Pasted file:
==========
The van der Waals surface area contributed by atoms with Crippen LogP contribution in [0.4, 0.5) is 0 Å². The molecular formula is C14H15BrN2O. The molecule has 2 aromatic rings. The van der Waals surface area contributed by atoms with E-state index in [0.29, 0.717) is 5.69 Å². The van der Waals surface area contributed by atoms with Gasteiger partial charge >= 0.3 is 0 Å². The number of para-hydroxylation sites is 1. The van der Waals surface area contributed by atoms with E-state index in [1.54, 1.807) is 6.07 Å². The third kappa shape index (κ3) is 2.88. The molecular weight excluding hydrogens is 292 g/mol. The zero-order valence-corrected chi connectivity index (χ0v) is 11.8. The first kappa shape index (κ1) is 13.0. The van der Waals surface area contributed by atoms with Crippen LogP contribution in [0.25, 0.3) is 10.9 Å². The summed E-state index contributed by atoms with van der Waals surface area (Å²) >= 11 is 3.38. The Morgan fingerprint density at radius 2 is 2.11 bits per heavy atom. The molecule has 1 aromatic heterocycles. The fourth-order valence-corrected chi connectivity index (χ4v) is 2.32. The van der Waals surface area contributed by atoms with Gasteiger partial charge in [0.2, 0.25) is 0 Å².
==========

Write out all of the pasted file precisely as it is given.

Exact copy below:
The van der Waals surface area contributed by atoms with Crippen LogP contribution in [0.4, 0.5) is 0 Å². The molecular formula is C14H15BrN2O. The molecule has 2 aromatic rings. The van der Waals surface area contributed by atoms with E-state index in [0.29, 0.717) is 5.69 Å². The van der Waals surface area contributed by atoms with Gasteiger partial charge >= 0.3 is 0 Å². The number of para-hydroxylation sites is 1. The van der Waals surface area contributed by atoms with E-state index in [1.54, 1.807) is 6.07 Å². The third kappa shape index (κ3) is 2.88. The molecular weight excluding hydrogens is 292 g/mol. The zero-order valence-corrected chi connectivity index (χ0v) is 11.8. The first kappa shape index (κ1) is 13.0. The van der Waals surface area contributed by atoms with Crippen LogP contribution in [0.25, 0.3) is 10.9 Å². The summed E-state index contributed by atoms with van der Waals surface area (Å²) >= 11 is 3.38. The Morgan fingerprint density at radius 2 is 2.11 bits per heavy atom. The molecule has 1 aromatic heterocycles. The fourth-order valence-corrected chi connectivity index (χ4v) is 2.32. The van der Waals surface area contributed by atoms with Gasteiger partial charge in [0.2, 0.25) is 0 Å².